Terra Firma, the London-based private equity firm, has speedily resurrected plans for an initial public offering (IPO) of its German residential property company, Deutsche Annington Immobilien, this time at a reduced price and volume.
Deutsche Annington was due to be launched on the Frankfurt Stock Exchange last week with a target of raising €1.1 billion, but the plan was scrapped due to “adverse market conditions”.
However today the company performed a quick U-turn by saying it would float the company after all, albeit with more modest plans to raise €575 million to €592 million – much smaller than Terra Firma initially plotted.
“While the implementation of our operating strategy continues well on track, a successful IPO enables us to accelerate the diversification of our funding,” chief executive officer Rolf Buch said in the statement.
For this revamped offering Terra Firm is aiming to sell the shares between €16.50 and €17 apiece, down from a previous range of €18 to €21.
Reuters said Deutsche Annington had closed the books on its IPO, with only the lower end of the price range oversubscribed, according to two people familiar with the matter. The two sources told Reuters the books were oversubscribed by three times to four times at the lower end of that range but were not oversubscribed at the top end. “This indicates that the final price will likely be between 16.50 and 16.75 euros,” one of them said.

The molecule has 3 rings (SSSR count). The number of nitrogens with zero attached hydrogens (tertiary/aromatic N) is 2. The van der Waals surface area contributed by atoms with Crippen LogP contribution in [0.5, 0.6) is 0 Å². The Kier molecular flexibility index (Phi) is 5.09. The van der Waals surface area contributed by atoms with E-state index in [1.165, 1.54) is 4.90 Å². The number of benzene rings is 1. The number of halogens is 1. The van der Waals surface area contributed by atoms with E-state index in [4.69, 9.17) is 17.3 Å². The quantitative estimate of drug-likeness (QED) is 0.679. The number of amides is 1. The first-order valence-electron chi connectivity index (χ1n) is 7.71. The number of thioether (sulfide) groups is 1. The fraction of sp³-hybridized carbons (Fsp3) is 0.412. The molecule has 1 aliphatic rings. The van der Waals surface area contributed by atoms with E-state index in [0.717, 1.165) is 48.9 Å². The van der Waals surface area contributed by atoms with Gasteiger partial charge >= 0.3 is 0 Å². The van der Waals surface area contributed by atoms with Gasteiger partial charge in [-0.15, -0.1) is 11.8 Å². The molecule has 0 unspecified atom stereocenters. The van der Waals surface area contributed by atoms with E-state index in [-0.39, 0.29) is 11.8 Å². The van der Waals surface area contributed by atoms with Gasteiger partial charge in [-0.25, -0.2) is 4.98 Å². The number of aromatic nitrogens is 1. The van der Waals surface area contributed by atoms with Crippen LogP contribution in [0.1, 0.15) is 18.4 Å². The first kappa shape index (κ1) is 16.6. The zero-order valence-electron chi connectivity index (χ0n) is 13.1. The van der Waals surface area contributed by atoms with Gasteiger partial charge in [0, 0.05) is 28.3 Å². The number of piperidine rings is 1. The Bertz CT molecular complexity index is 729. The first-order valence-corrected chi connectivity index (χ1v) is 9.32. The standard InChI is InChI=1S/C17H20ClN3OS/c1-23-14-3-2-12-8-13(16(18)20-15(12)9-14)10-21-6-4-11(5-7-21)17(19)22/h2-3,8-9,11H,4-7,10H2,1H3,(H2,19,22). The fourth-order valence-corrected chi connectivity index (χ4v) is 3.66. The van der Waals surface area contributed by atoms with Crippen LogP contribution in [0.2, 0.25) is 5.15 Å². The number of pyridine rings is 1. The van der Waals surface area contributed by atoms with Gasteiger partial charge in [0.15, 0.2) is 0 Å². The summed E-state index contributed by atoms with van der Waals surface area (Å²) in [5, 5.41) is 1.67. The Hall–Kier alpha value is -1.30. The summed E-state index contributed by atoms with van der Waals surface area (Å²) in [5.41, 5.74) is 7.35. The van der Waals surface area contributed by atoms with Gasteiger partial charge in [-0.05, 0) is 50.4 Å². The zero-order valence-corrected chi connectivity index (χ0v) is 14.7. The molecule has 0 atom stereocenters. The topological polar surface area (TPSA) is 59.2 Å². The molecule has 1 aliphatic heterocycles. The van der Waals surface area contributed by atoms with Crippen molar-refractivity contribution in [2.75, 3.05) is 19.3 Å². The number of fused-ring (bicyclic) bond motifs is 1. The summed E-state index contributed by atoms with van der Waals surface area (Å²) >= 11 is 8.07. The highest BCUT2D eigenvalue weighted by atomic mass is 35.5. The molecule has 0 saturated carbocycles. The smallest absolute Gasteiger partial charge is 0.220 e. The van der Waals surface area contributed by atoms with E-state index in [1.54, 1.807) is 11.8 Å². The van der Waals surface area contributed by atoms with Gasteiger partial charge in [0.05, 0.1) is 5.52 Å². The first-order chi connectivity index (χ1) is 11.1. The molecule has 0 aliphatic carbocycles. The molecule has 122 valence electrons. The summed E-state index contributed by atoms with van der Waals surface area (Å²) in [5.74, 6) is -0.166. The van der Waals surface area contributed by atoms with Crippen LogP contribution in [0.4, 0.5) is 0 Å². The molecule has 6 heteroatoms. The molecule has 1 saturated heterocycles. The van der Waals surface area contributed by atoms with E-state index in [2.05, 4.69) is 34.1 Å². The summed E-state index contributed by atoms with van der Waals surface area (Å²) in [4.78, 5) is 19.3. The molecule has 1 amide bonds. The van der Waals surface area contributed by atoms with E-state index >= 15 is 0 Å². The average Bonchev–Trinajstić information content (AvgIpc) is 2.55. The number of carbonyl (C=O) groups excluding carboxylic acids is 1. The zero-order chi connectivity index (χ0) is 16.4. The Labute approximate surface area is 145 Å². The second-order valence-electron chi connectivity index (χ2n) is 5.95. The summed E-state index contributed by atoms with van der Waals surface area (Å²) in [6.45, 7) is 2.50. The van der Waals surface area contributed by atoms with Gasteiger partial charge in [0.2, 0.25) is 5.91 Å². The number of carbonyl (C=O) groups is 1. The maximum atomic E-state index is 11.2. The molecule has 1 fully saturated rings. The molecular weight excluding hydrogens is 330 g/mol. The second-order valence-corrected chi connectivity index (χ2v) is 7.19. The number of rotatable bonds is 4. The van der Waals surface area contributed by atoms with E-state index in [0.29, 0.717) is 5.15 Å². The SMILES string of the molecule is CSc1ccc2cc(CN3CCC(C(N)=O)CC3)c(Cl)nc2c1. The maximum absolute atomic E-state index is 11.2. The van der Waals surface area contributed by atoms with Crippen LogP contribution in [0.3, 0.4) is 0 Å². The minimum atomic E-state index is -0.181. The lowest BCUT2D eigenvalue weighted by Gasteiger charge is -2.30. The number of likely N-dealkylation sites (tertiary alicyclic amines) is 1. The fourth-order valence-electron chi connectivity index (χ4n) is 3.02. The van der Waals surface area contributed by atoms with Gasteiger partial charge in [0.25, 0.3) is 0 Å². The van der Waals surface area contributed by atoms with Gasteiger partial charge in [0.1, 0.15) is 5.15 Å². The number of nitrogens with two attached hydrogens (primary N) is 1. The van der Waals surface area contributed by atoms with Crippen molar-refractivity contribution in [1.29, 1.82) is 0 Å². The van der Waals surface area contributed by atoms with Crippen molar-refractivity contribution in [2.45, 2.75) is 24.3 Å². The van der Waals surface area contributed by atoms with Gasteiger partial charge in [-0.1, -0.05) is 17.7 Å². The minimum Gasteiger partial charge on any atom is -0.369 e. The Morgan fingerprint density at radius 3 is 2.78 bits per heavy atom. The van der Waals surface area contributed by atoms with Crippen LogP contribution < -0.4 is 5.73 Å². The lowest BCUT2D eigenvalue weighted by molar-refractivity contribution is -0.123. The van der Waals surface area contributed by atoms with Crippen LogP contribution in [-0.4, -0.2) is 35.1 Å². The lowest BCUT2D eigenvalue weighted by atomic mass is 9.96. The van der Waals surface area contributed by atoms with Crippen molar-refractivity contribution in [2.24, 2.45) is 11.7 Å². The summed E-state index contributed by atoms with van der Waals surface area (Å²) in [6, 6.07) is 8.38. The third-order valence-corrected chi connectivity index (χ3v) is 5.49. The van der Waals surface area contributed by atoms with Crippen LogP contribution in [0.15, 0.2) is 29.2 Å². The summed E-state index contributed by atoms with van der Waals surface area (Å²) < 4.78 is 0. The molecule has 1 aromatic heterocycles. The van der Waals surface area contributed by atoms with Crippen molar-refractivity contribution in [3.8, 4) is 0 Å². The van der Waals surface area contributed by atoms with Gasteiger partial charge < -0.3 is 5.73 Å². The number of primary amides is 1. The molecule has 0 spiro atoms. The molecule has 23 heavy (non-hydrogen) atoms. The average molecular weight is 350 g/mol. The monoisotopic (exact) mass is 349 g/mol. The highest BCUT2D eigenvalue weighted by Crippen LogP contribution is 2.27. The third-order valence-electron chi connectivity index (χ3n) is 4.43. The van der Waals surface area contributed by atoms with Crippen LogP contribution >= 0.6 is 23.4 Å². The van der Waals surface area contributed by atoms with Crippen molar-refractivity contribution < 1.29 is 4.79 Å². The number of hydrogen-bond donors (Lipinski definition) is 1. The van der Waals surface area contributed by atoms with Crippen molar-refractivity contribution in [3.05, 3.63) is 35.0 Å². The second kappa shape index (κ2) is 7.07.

The plan to float followed the strengthening of the company’s financial position in July last year when it agreed a refinance package for €4.5 billion of outstanding CMBS debt. Debt in the company originally stood at €5.8 billion when first arranged in 2006. The CMBS arrangements were made in the wake of Deutsche Annington becoming Germany's largest housing company after taking over fellow German residential property company, Viterra, for €7 billion in 2004 giving the group some 228,000 units throughout Germany.
Terra Firma began building up Deutsche Annington into a powerhouse of a German residential property company when it acquired 64,000 residential properties in 2000 for €2.25 billion from the German Federal Railways. The properties were originally constructed as affordable housing for employees and officials of the former state railway.